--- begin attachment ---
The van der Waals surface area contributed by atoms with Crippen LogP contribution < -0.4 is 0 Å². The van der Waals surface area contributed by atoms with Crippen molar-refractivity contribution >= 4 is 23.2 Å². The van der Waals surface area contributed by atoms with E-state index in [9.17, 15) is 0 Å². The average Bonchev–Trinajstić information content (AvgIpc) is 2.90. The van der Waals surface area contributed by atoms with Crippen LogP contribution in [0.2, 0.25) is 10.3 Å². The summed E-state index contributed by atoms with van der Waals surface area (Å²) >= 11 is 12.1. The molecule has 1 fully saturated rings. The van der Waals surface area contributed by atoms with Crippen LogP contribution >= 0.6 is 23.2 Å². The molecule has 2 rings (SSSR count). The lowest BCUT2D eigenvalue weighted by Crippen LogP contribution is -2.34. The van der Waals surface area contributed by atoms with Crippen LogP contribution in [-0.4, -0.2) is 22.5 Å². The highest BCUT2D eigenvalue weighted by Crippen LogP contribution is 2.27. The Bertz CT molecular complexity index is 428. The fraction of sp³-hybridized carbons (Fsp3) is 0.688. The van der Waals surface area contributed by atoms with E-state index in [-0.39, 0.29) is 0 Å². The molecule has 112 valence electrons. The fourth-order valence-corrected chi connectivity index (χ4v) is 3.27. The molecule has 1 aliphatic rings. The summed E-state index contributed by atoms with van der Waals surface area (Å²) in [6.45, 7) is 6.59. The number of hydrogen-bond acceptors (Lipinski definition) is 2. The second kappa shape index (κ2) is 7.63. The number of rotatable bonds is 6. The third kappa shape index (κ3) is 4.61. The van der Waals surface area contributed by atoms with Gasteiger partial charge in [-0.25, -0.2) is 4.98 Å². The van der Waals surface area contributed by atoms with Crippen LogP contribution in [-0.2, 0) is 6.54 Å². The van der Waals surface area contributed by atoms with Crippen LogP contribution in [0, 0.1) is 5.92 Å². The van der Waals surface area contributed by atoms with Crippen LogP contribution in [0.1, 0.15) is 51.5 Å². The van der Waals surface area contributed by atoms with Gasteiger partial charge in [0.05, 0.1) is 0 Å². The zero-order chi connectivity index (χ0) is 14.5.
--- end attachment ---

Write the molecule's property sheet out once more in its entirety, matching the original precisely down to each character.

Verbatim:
The van der Waals surface area contributed by atoms with Crippen LogP contribution < -0.4 is 0 Å². The van der Waals surface area contributed by atoms with Crippen molar-refractivity contribution >= 4 is 23.2 Å². The van der Waals surface area contributed by atoms with E-state index in [9.17, 15) is 0 Å². The average Bonchev–Trinajstić information content (AvgIpc) is 2.90. The van der Waals surface area contributed by atoms with Crippen LogP contribution in [0.2, 0.25) is 10.3 Å². The summed E-state index contributed by atoms with van der Waals surface area (Å²) >= 11 is 12.1. The molecule has 1 fully saturated rings. The van der Waals surface area contributed by atoms with Crippen LogP contribution >= 0.6 is 23.2 Å². The molecule has 2 rings (SSSR count). The lowest BCUT2D eigenvalue weighted by Crippen LogP contribution is -2.34. The van der Waals surface area contributed by atoms with Crippen LogP contribution in [-0.4, -0.2) is 22.5 Å². The highest BCUT2D eigenvalue weighted by Crippen LogP contribution is 2.27. The Bertz CT molecular complexity index is 428. The fraction of sp³-hybridized carbons (Fsp3) is 0.688. The van der Waals surface area contributed by atoms with E-state index in [-0.39, 0.29) is 0 Å². The molecule has 112 valence electrons. The fourth-order valence-corrected chi connectivity index (χ4v) is 3.27. The molecule has 1 aliphatic rings. The summed E-state index contributed by atoms with van der Waals surface area (Å²) in [6.45, 7) is 6.59. The number of hydrogen-bond acceptors (Lipinski definition) is 2. The second kappa shape index (κ2) is 7.63. The number of rotatable bonds is 6. The third kappa shape index (κ3) is 4.61. The van der Waals surface area contributed by atoms with Gasteiger partial charge in [-0.25, -0.2) is 4.98 Å². The van der Waals surface area contributed by atoms with Crippen LogP contribution in [-0.2, 0) is 6.54 Å². The van der Waals surface area contributed by atoms with Crippen LogP contribution in [0, 0.1) is 5.92 Å². The van der Waals surface area contributed by atoms with Crippen LogP contribution in [0.1, 0.15) is 51.5 Å². The van der Waals surface area contributed by atoms with Gasteiger partial charge in [0.05, 0.1) is 0 Å². The zero-order chi connectivity index (χ0) is 14.5.